Antioxidants: The Punch that Powers the Pomegranate Super Fruit

By Michael A. Smith, MD

Pomegranate fruit has gained a great deal of popularity over the years. Originally from the Middle East and Asia, it's also referred to as the Granada or the Chinese apple.

These days, pomegranates are mostly grown in India, Africa, and the United States. Just about every culture in the world eats and enjoys them (even though they’re known to stain clothes).

The fruit is round or spherical and red. Inside, you’ll find dozens of small, ruby-colored seeds with a distinct citrus flavor and an extremely juicy consistency. Today, a wealth of foods, drinks, and even dietary supplements are made with the fruit as a result of its popularity.

These days, pomegranate is becoming more commercialized and can be found in various forms in supermarkets everywhere. Pomegranate juice is the most popular, but jellies, wines, and even salad dressings are also available. Be careful, though, as many of these processed pomegranate products are literally loaded with sugar.

Punicalagins are Powerful Pomegranate Antioxidants

Time for the juicy stuff — the health benefits. Just about every part of your body can reap rewards from pomegranate. It’s an extremely rich source of antioxidants — specifically, a group of antioxidants known as punicalagins, which are powerful, free radical scavengers that can help reduce oxidative damage throughout your body.

The ORAC chart1 — Oxygen Radical Absorbance Capacity — measures the antioxidant power of different food sources. The higher the ORAC value, the greater the food’s antioxidant power. Note that pomegranate fruit weighs in at a whopping 10,500 ORAC units (note that the numerical values here are based on a serving of 100 grams or 3.5 ounces). Impressive, isn’t it?

Again, most of the pomegranate’s antioxidant punch comes from the punicalagins. But how does this punch actually measure up? To give you an idea, one popular pomegranate extract has been found to increase blood antioxidant status by 32%.2

Pomegranate’s Range of Health Benefits

Many studies, ranging from laboratory tests to human clinical studies, have confirmed the health benefits of pomegranate punicalagins, especially in terms of cardiovascular benefits. The following is a list of some compelling observations that have been made by researchers about the fruit:

  • It inhibits the proliferation of prostate cancer cells.3
  • It enhances nitric oxide production and improves endothelial cell function.4
  • It inhibits cholesterol oxidation by increasing paraoxonase-1 activity by 83%.5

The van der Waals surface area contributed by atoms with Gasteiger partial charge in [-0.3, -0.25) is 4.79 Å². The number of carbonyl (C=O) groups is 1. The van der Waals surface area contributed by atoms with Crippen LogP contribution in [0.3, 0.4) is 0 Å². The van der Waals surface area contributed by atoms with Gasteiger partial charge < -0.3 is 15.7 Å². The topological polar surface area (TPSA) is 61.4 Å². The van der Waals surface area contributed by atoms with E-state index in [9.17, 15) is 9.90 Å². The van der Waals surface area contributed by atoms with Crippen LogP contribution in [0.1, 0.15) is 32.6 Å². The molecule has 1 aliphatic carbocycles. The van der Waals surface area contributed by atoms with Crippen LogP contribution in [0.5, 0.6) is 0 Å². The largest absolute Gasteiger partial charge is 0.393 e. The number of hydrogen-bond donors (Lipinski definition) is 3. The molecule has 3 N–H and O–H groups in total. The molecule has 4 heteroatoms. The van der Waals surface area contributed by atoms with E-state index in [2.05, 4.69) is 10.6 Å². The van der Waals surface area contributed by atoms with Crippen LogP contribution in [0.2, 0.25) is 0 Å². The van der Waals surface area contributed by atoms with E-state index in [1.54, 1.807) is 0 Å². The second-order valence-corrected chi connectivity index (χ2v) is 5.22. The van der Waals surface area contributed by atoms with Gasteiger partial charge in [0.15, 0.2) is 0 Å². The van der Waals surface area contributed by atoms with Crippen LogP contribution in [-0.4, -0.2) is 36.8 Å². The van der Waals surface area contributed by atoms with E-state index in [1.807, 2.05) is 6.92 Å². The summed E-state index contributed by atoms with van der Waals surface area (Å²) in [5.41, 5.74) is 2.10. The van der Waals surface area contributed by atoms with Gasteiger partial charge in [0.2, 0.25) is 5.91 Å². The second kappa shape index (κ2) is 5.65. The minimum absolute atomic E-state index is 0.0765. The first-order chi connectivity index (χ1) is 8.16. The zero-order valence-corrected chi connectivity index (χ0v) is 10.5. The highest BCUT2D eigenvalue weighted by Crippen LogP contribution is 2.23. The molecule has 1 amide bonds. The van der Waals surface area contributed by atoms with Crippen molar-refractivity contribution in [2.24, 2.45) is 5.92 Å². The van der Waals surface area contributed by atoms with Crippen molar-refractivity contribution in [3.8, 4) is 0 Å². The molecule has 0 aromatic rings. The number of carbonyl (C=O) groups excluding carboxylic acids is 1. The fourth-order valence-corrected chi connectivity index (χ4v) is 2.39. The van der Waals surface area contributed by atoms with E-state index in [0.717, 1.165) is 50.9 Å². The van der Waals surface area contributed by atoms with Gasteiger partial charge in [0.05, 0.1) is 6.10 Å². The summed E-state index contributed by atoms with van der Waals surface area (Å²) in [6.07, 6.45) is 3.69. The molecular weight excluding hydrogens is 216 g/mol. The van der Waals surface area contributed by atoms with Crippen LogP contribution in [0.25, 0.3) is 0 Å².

• It reduces the incidence and number of skin tumors in animal models.6
  • It prevents platelet clumping and clot formation by boosting prostacyclin production by 61%.7,8
  • It lowers total cholesterol and LDL levels — markers of cardiovascular risk.9
As you can see, pomegranate really is a “super fruit.” Not only is it beautiful and tasty, but it’s also a virtual gold mine of health benefits. For this reason, we suggest eating as many as you can every day. However, if you want to reap the maximum rewards, a high-potency extract providing 250 to 500 mg is probably your best bet.

Recipe: Persimmon Pomegranate Fruit Salad

Although the end of summer is near, the days are still pretty hot for many of us. If you want help beating the heat, give this cool, refreshing persimmon pomegranate fruit salad a shot.


  • 3 fuyu persimmons, peeled, chopped (¼- to ½-inch pieces), disregard seeds.
  • ¾ cup pomegranate seeds.
  • 1 Granny Smith or Fuji apple, thinly sliced crosswise (stack and roll them up like a cigar).
  • 2 teaspoons lemon juice
  • 1 teaspoon honey

  • Gently toss all of the ingredients togther.
  • Chill and enjoy!
  • It keeps for about 2 days in the refrigerator, but is best eaten the same day. 

Do you like pomegranates as much as we do? Is there a specific health benefit that you’re most interested in? Share your thoughts in the comments.


  1. Available at:
  2. J Agric Food Chem. 2006 Nov 15;54(23):8956-61.
  3. Proc Natl Acad Sci U S A. 2005 Oct 11;102(41):14813-8.
  4. Nitric Oxide. 2006 Nov;15(3):259-63.
  5. Clin Nutr. 2004 Jun;23(3):423-33.
  6. Int J Cancer. 2005 Jan 20;113(3):423-33.
  7. J Med Food. 2003;6(4):301-8.
  8. J Med Food. 2009 Apr;12(2):334-9.
  9. Int J Vitam Nutr Res. 2006 May;76(3):147-51.


antioxidant foods said...

Thanks for a great article. I didn't know pomegranate was such a highly nutritional antioxidant fruit. What do you recommend the daily intake should be, as they are a seasonal fruit?

Life Extension said...

Eat as many as you can when in season and take a pomegranate extract (250 to 500 mg) everyday!

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